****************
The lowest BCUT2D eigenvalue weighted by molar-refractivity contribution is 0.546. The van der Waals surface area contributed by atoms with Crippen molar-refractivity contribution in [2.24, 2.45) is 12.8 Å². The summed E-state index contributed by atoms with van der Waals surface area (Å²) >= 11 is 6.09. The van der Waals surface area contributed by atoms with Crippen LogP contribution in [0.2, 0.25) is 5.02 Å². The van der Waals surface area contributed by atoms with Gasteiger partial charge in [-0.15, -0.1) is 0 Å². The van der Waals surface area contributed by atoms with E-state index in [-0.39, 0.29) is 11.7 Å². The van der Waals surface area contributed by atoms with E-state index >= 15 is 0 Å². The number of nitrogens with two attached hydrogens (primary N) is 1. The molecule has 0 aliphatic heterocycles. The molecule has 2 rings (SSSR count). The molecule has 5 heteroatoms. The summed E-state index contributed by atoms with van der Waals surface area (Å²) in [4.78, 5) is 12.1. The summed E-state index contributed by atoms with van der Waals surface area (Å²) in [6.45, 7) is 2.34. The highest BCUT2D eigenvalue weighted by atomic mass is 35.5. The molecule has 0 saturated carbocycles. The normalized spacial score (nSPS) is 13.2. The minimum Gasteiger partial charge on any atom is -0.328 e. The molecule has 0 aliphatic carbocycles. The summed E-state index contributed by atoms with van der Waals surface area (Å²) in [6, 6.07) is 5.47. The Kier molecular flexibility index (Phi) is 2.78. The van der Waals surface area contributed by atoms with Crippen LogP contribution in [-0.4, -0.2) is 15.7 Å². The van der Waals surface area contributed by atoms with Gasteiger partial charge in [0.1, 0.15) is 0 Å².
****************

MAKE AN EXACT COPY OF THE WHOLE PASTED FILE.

The lowest BCUT2D eigenvalue weighted by molar-refractivity contribution is 0.546. The van der Waals surface area contributed by atoms with Crippen molar-refractivity contribution in [2.24, 2.45) is 12.8 Å². The summed E-state index contributed by atoms with van der Waals surface area (Å²) >= 11 is 6.09. The van der Waals surface area contributed by atoms with Crippen LogP contribution in [0.2, 0.25) is 5.02 Å². The van der Waals surface area contributed by atoms with Gasteiger partial charge in [-0.15, -0.1) is 0 Å². The van der Waals surface area contributed by atoms with E-state index in [-0.39, 0.29) is 11.7 Å². The van der Waals surface area contributed by atoms with E-state index >= 15 is 0 Å². The number of nitrogens with two attached hydrogens (primary N) is 1. The molecule has 0 aliphatic heterocycles. The molecule has 2 rings (SSSR count). The molecule has 5 heteroatoms. The summed E-state index contributed by atoms with van der Waals surface area (Å²) in [4.78, 5) is 12.1. The summed E-state index contributed by atoms with van der Waals surface area (Å²) in [6.45, 7) is 2.34. The highest BCUT2D eigenvalue weighted by atomic mass is 35.5. The molecule has 0 saturated carbocycles. The normalized spacial score (nSPS) is 13.2. The minimum Gasteiger partial charge on any atom is -0.328 e. The molecule has 0 aliphatic carbocycles. The summed E-state index contributed by atoms with van der Waals surface area (Å²) in [6, 6.07) is 5.47. The Kier molecular flexibility index (Phi) is 2.78. The van der Waals surface area contributed by atoms with Crippen LogP contribution in [-0.4, -0.2) is 15.7 Å². The van der Waals surface area contributed by atoms with Gasteiger partial charge in [0.1, 0.15) is 0 Å².